JO MCCARTHY, SHOP CURATOR AND OWNER OF FIRAIN.
Firain, an online lifestyle store, opened in September 2017. Taking its name from an old Welsh word meaning ‘noble, beautiful, fair and fine’, Jo has filled Firain with handmade treats, gifts and beautiful homewares. She runs Firain from home, sourcing products from makers, using her spare room as her office and stock room.
Jo’s idea: Firain had been at the back of my mind for a long time, but since my husband and I were living overseas I didn't pursue it. When we came back to the UK, the idea of running a little online shop became more of a feasible income stream. I knew that I wanted to work from home and have a flexible schedule and I had hoped that the necessary skills would come along at the right time. I told myself that if it didn’t work, I could turn the experience into something to learn from. I love that I am slowly carving out a little niche for myself.
What came first, products or a website? I emailed makers and small businesses to ask if they would be interested in selling through me, despite me having no website to show them. I was so encouraged when supportive and enthusiastic emails came back and that’s how I started to curate the shop. At the same time, I started to share on Instagram about my new shop opening and used targeted hashtags which seemed to gain a little bit of attention.
With the website, everything has been very 'DIY' and done within an extremely tight budget - I built it myself on SquareSpace. I am certainly not techy! Don't be put off by your lack of experience. I am never happy with my website and tweak it every day!
And everything else…? I set up my shop with zero budget for branding, marketing materials or photography (a graphic designer friend helped me with my logo). Taking product photos and uploading them is the most time-consuming task and using a professional would be a good solution, but it’s not in my budget right now. I am trying to enjoy this creative process and not think too much about what I can't achieve, right now!
How much work is involved? I try to set time aside each day to work on the shop in some way, around my other jobs. Usually, it's keeping up with baseline tasks - posting on Instagram, updating the website, fulfilling orders, answering emails and keeping on top of invoices. Then there’s writing monthly newsletters and blog posts too.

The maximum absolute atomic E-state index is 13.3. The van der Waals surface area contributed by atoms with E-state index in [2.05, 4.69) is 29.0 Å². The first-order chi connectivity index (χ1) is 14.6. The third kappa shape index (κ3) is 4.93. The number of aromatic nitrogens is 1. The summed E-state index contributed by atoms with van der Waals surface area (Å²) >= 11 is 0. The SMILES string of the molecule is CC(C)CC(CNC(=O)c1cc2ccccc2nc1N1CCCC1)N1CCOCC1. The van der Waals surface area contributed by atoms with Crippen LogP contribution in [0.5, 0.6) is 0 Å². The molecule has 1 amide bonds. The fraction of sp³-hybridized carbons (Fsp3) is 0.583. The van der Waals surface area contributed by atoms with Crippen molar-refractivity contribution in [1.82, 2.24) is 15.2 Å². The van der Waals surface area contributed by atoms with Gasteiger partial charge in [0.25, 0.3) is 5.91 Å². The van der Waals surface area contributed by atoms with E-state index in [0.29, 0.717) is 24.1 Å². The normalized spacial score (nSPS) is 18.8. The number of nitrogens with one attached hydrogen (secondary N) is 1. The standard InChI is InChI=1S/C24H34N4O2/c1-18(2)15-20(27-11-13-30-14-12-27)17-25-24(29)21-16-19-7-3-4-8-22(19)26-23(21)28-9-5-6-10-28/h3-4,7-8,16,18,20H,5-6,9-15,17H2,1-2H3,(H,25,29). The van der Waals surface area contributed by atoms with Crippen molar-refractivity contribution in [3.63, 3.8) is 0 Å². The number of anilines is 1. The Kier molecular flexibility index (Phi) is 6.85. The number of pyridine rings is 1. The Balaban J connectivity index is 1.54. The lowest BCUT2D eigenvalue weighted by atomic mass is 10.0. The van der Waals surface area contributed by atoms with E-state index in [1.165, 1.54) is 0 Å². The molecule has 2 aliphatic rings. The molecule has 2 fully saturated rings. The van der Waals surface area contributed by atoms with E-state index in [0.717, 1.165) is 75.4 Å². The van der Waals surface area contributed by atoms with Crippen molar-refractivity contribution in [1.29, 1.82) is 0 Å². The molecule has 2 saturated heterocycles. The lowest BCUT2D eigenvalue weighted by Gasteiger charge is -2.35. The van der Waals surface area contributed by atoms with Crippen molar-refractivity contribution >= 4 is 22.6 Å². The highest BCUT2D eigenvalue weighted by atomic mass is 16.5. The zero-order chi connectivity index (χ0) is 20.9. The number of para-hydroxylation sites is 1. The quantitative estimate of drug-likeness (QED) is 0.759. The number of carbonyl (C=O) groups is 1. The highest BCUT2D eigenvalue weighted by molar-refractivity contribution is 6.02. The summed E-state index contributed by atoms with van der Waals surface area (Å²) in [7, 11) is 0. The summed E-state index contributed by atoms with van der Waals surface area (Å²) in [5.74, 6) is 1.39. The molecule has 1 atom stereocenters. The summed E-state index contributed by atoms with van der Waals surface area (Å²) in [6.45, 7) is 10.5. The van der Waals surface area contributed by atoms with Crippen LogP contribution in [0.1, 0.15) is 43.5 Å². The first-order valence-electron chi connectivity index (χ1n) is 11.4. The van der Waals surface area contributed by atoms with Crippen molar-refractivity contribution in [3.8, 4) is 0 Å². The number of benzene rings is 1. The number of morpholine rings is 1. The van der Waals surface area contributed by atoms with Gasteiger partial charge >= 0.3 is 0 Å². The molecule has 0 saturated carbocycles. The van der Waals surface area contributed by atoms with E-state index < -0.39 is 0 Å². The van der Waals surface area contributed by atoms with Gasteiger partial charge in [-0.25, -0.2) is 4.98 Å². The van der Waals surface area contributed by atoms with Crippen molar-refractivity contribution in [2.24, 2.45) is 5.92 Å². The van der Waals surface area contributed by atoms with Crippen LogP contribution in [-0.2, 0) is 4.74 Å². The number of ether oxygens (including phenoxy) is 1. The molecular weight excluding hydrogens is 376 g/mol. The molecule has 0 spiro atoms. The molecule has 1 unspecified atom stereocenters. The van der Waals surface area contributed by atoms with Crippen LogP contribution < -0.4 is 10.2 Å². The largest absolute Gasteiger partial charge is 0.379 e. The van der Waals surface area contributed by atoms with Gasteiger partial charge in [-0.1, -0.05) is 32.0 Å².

Running a creative business will never be the easiest, most lucrative path to take and I have struggled to justify some of my decisions. The ebb and flow of running a shop can keep me awake at night! I need to make an income from Firain and I wish I had prepared a little more about the start-up costs and the potential challenges. But I absolutely love packing up orders for my customers. I feel that my creativity is coming back.
1. Do the best with what you have, be self-sufficient and financially responsible but try to enjoy the creative process. Seek out interesting products that speak to you somehow, for some reason. You can't expect your friends and family to be your most loyal customers, so try to find your own tribe beyond your current network.
2. Be modest and acknowledge where you have gone wrong and try to learn from those mistakes.
3. Be selective about working with people who understand your limitations as a small business. Allow yourself time to breathe and pause. You can't make good decisions when you feel frantic and stretched. Most of all, be patient with yourself and with the business. In time, you will be proud that you swam against the tide and created something from scratch.
To buy the latest copy of 91 Magazine, click here. If you write ‘SHOP SMALL’ in the ‘special instructions’ section of the checkout, I will refund the postage as a little thank you for reading the Journal!